Theatre: Class, savagery and queens

Written By: William Russell
Published: January 29, 2018 Last modified: January 29, 2018

Heartbreak House

The Union Theatre, London


Into the Numbers

Finborough Theatre, London


SiX: Divorced, beheaded, LIVE

The Arts Theatre, London


The Union Theatre in Southwark, London, has showcased a good, solid and handsomely staged production (pictured) of George Bernard Shaw’s celebrated play first staged in 1919. It opens a three-play season directed by Phil Willmott and he has decided to follow Shaw’s play in the manner of Anton Chekhov with The Cherry Orchard, also a play about how upper-class people are faced with a deeply uncertain future.

Shaw’s play differs from the Chekhov in that, while the latter clearly sensed times were changing, he did not know what was going to happen. But, in 1919 Shaw, having gone through the Great War, was in no doubt, and that makes the gloriously cynical final words of Heartbreak House all the more telling.

This is as good an introduction to those who have never seen the play as could be.

The action takes place in Captain Shotover’s country home where his daughter Hermione Hushabye, a dazzling a fascinating butterfly, is entertaining Ellie Dunn, a young girl who has decided to marry Boss Mangan, an elderly industrialist, for his money. Hesione wants to dissuade her, while her husband Hector has his eye on Ellie. Her sister, Ariadne Utterwood, turns up with her hen-pecked husband, Randall. He’s a Sir, which seems to have been her sole reason for marrying him. Ellie’s useless father, and a burglar after Ariadne’s diamonds, also turn up. As for Shotover, a onetime sea captain turned inventor, he presides over the ménage and has plans for the future which involve rather a lot of dynamite.

The playing is fine, although Helen Anker twinkles a little too strenuously as Hesione and Francesca Burgoyne is mite too overbearing as Ariadne. However, James Horne bumbles sonorously as Shotover and the men are all good. Act one the night I saw it proved rather stodgy, but in Act two things had settled down and the mood of awful things ahead was firmly established so that when the bombers arrive it was no surprise. The set by Justin Williams and Jonny Rust is beautifully conceived, and Willmott’s season opens well – his Cherry Orchard production is one to look forward to in this light of this staging.


The disturbing and powerful Into the Numbers by Christopher Chen looks at the effect writing about genocide can have on historians. Iris Chan was a celebrated American human rights activist whose book, The Rape of Nanking dealing with what the Japanese did in that city in 1937, was a bestseller and exposed the horrors unrelentingly. It was inspired because her grandparents had escaped the massacre, and she interviewed survivors and discovered a lot of fresh material about the savagery. But it affected her badly and aged 36 she committed suicide, although it was some years after the book was published.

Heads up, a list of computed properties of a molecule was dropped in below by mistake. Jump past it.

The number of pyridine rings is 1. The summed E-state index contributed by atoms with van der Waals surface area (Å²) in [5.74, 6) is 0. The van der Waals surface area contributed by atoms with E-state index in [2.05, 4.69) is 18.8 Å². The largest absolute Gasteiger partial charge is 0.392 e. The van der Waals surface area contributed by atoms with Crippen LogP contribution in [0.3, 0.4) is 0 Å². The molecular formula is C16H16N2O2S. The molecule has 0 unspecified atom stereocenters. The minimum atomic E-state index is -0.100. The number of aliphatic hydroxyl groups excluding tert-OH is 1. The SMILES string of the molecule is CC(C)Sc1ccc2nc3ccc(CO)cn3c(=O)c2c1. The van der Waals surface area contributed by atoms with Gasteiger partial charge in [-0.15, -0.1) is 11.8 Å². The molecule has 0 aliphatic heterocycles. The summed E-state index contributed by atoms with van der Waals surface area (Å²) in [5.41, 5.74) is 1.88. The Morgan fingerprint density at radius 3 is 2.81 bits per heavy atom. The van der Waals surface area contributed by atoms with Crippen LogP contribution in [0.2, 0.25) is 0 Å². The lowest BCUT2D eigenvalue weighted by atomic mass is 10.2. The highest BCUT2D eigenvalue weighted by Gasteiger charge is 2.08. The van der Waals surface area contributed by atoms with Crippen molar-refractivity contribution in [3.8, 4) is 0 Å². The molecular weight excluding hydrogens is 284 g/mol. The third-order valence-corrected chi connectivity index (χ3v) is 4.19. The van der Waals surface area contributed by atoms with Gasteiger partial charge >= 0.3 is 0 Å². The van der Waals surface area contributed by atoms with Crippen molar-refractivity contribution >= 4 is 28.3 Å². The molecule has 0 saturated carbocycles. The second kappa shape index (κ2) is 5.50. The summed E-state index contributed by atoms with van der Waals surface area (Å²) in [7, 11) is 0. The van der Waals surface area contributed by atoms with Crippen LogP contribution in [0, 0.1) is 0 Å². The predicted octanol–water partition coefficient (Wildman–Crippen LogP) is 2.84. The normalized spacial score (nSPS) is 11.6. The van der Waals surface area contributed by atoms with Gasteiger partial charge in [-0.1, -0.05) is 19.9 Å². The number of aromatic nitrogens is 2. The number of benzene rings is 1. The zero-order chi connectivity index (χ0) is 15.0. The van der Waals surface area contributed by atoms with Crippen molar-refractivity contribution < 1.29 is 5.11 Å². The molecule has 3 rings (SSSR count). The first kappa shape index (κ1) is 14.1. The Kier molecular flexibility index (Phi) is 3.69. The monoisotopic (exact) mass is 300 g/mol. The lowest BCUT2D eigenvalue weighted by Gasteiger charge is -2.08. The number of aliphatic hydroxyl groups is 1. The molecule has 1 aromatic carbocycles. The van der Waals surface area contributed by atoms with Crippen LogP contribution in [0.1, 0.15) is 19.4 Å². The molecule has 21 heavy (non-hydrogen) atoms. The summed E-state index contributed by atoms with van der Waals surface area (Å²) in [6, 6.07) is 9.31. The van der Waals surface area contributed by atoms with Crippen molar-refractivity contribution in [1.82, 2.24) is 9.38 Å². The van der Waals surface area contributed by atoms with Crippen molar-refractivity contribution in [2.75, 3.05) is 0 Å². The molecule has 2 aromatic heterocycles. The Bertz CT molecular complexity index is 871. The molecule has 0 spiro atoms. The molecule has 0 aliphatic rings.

Elizabeth Chan is impressive as a woman tormented. We meet her delivering a lecture about the book, being interviewed by the chairman at the event, talking to her sympathetic and worried husband, to her psychiatrist, and confronting ghosts from the past she has written about. They include a callous Japanese diplomat and Minnie Vautrin, an American missionary who tried to set up a safe zone for the people of Nanking.

Director Georgie Straight has handled this uncompromising play with great assurance and Elizabeth Chan has responded with an immaculate performance. She gets good support from the entire cast and especially Timothy Knightly who plays all the men she deals with apart from the Japanese ghost. It is not an easy piece, but it is undeniably one that makes on think about genocide and what it is that causes it.


More a rock concert than a musical, SiX:  Divorced, beheaded, LIVE by Toby Marlow and Lucy Moss is a very witty and tuneful revue in which the six wives of Henry VIII look back at life and death with and debate who was the most hard done by.

The six actresses playing the queens are all gloriously different, can put over their numbers effectively and performer with boundless energy.. Given that all six queens – spice girls all – seize their chances well it seems invidious to single one out, but Genesis Lynea makes a truly dazzling Anne of Cleves. It is, no doubt, part of the joke that she is no Flanders Mare but a thoroughbred.

The only flaw is that inevitable: the sound system lets things down – the lyrics cry out to be heard and too often they got drowned in the general uproar. The chances to rock around the block with these ladies are few – the show is having a short run – but it will surely return to a stage somewhere.

On the evidence of SiX, which began life at the Cambridge University Musical Theatre, the two writers may well turn out to be a force to reckon with in the world of British musicals,